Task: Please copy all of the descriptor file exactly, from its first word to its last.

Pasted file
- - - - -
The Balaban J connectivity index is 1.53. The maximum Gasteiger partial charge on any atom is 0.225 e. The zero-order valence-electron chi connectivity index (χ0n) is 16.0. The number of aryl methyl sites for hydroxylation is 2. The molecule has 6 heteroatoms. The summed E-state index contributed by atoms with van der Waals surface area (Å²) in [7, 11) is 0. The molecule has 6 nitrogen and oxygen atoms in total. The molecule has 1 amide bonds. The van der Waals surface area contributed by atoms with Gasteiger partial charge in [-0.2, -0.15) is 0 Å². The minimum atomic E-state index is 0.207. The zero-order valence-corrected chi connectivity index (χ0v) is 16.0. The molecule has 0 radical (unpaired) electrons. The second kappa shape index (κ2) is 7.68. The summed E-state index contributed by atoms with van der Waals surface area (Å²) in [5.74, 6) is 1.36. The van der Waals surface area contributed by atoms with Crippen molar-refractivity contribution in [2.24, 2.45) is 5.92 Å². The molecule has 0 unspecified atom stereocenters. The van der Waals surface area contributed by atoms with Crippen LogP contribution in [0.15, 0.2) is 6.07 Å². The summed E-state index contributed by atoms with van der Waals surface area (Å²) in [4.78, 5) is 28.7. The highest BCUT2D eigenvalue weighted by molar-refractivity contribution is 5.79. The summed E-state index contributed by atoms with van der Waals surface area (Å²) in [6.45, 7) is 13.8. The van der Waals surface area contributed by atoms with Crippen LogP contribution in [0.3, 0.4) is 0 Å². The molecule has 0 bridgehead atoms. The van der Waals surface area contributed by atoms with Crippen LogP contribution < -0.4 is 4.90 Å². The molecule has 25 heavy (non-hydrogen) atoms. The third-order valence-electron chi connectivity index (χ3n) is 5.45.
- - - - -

The Balaban J connectivity index is 1.53. The maximum Gasteiger partial charge on any atom is 0.225 e. The zero-order valence-electron chi connectivity index (χ0n) is 16.0. The number of aryl methyl sites for hydroxylation is 2. The molecule has 6 heteroatoms. The summed E-state index contributed by atoms with van der Waals surface area (Å²) in [7, 11) is 0. The molecule has 6 nitrogen and oxygen atoms in total. The molecule has 1 amide bonds. The van der Waals surface area contributed by atoms with Gasteiger partial charge in [-0.2, -0.15) is 0 Å². The minimum atomic E-state index is 0.207. The zero-order valence-corrected chi connectivity index (χ0v) is 16.0. The molecule has 0 radical (unpaired) electrons. The second kappa shape index (κ2) is 7.68. The summed E-state index contributed by atoms with van der Waals surface area (Å²) in [5.74, 6) is 1.36. The van der Waals surface area contributed by atoms with Crippen molar-refractivity contribution in [2.24, 2.45) is 5.92 Å². The molecule has 0 unspecified atom stereocenters. The van der Waals surface area contributed by atoms with Crippen LogP contribution in [0.15, 0.2) is 6.07 Å². The summed E-state index contributed by atoms with van der Waals surface area (Å²) in [4.78, 5) is 28.7. The highest BCUT2D eigenvalue weighted by molar-refractivity contribution is 5.79. The summed E-state index contributed by atoms with van der Waals surface area (Å²) in [6.45, 7) is 13.8. The van der Waals surface area contributed by atoms with Crippen LogP contribution in [0.3, 0.4) is 0 Å². The molecule has 0 bridgehead atoms. The van der Waals surface area contributed by atoms with Crippen LogP contribution < -0.4 is 4.90 Å². The molecule has 25 heavy (non-hydrogen) atoms. The third-order valence-electron chi connectivity index (χ3n) is 5.45.